Committed, bold and driven by her desire to change the narrative in the Nigerian educational system, the founder of R2S Africa, an NGO dedicated to reviving the education sector, Simi Fajemirokun, is testament patriotism. Her involvement in a corporate social responsibility organised by a consulting firm she used to run opened her eyes to the decay in the sector. Her NGO has since impacted over 1,200 students in schools and is looking forward to impacting thousands more using the power of partnerships. In this interview with Eromosele Abiodun, she talks about the outcome of a field research in education conducted in a few states which showed that 50 per cent of children could not read or write in primary schools, and how Nigeria can become Africa’s giant in education
What informed your decision to set up an NGO that is solely dedicated to reviving Nigeria’s education sector?
The future looked very scary. While running a consulting firm, we conducted field research in education in a few states and the outcome showed that 50 per cent of children could not read or write in a primary school. The consulting firm also had a corporate social responsibility programme that reads to primary six class for an hour a week in a school in the community. We were horrified to see how low the literacy level was where some students in primary six could not spell basic words like cat, bat or sat. So between the experience and the facts, it was too big a problem to ignore. On the other hand, by showing up once a week, we saw the difference it made on the school – the school fence was built, security personnel were hired, making the school was now safe and secure. School taps were fixed and students now have access to water. The library became better equipped with books; teacher absenteeism reduced by 90 per cent; the school block connected to connected to electricity for the first time in 10 years; students went on excursion for the first time and 70 per cent of our students improved their reading and public speaking skills. The results were incredible; so we decided to scale up.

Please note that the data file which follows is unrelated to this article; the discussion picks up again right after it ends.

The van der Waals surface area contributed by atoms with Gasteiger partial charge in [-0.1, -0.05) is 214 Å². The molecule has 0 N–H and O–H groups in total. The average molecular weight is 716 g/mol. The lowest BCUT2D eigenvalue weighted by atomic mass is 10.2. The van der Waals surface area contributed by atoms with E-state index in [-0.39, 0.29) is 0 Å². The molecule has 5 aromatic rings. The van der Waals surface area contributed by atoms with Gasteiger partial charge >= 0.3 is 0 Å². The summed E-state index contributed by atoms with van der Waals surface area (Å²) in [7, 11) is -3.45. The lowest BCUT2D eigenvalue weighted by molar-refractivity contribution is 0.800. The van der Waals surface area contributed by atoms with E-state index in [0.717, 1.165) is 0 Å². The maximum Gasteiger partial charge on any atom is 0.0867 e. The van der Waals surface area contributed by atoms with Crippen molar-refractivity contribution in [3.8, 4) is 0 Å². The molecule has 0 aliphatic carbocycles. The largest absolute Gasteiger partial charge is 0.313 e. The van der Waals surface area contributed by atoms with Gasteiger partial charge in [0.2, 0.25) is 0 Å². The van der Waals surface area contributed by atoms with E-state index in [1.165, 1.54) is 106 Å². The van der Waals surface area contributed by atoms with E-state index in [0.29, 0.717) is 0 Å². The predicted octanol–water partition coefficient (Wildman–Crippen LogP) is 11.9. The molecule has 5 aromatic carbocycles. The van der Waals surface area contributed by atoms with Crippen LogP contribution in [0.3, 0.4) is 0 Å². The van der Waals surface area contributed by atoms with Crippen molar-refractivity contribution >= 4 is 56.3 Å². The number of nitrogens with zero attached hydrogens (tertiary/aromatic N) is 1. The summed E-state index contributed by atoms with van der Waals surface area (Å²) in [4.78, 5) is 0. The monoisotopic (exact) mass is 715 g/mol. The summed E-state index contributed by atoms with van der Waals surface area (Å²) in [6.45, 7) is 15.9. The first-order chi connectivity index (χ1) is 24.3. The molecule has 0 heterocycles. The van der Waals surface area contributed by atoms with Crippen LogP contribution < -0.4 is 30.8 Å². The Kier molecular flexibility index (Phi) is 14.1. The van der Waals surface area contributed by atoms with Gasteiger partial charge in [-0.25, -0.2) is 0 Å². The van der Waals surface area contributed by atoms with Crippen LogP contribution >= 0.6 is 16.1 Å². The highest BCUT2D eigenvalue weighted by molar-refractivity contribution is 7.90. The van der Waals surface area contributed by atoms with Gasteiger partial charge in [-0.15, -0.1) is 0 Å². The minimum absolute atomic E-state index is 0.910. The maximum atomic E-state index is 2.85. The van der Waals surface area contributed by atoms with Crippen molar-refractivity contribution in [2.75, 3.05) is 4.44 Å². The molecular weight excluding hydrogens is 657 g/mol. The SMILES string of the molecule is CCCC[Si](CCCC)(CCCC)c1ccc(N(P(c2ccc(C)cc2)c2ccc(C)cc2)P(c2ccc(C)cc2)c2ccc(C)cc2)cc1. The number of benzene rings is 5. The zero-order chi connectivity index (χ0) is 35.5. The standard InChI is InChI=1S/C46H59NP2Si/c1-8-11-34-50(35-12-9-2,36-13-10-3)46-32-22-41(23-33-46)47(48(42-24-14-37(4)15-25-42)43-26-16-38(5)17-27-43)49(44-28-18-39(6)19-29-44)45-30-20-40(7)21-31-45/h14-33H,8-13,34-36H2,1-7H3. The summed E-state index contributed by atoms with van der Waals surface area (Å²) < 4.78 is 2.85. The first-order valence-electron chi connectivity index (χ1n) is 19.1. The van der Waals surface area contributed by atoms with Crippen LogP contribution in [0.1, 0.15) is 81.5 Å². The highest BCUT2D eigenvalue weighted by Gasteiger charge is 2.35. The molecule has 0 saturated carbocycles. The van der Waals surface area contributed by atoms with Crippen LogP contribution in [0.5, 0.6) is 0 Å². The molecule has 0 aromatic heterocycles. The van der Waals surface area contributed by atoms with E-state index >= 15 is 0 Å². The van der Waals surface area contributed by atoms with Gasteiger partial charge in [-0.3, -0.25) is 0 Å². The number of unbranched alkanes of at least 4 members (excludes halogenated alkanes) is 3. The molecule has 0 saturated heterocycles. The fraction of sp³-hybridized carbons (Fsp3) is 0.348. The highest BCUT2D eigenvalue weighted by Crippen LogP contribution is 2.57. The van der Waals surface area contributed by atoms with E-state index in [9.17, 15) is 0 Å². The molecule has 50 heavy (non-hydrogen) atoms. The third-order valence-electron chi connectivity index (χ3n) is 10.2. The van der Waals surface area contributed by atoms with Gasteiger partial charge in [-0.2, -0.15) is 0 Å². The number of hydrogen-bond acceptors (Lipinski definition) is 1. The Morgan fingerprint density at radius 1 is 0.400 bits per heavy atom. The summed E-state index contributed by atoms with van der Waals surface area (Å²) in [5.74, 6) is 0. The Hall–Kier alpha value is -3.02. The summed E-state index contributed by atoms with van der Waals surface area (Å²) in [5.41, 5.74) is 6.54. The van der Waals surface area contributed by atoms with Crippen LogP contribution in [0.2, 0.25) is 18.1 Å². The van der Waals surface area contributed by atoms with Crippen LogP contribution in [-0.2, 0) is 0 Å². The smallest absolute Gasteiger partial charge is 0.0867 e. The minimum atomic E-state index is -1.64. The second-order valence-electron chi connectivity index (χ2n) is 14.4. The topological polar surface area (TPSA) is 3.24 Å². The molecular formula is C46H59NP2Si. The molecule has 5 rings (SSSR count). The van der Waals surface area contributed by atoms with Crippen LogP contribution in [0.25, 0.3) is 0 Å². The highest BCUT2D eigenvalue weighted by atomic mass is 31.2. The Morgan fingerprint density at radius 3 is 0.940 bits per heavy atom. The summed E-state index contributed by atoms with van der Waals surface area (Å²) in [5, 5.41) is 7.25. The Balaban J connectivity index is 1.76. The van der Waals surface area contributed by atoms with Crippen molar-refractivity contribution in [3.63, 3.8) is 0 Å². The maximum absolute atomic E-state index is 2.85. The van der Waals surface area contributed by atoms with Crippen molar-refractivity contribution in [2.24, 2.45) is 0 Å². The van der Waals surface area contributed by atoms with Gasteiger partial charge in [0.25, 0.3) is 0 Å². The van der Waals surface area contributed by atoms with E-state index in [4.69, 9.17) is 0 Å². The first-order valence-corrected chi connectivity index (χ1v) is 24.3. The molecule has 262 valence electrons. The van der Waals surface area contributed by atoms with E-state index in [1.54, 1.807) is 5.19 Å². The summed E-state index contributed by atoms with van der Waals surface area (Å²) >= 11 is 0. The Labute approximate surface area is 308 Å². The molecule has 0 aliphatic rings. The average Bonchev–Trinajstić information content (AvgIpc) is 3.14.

At R2S Africa, we are committed to improve the state of education in public schools. We constantly question the status quo of poor education in Nigeria and strongly believe that education should inspire tomorrow’s solutions. So we develop programmes that positively impact on the environment, teacher and pupils.
The standard of education in the country has fallen drastically. What has your organisation done to change the narrative?
We don’t assume we know the problem so we employ a scientific approach. We start by conducting research, interview students and staff to produce a needs assessment report. We adopt schools and transform them. We also advocate for private sector to adopt a school or sponsor programmes with schools because it’s the best return on investment for corporate social responsibility projects with measurable impact. We believe this helps ensure we are part of the solution and not the problem.
Read2Succeed Africa recently celebrated the opening of its modern African-Inspired showroom at Utako LEA primary school. What is this all about?
‘The future belongs to those who imagine it today.’ If majority of what we see about public schools are stories of degradation, neglect, broken furniture and leaky roofs, then we need new narratives so we decided to create that. In addition, cars have showroom, tech gears have a showroom, and fashion labels have showrooms. So, if education is really important then it needs a showroom where the best ideas for space design, functionality and more are showcased.
I understand that your idea is to have classrooms that feature unique designs that reflect the culture of the community and promotes a sense of belonging. Can you talk more about that?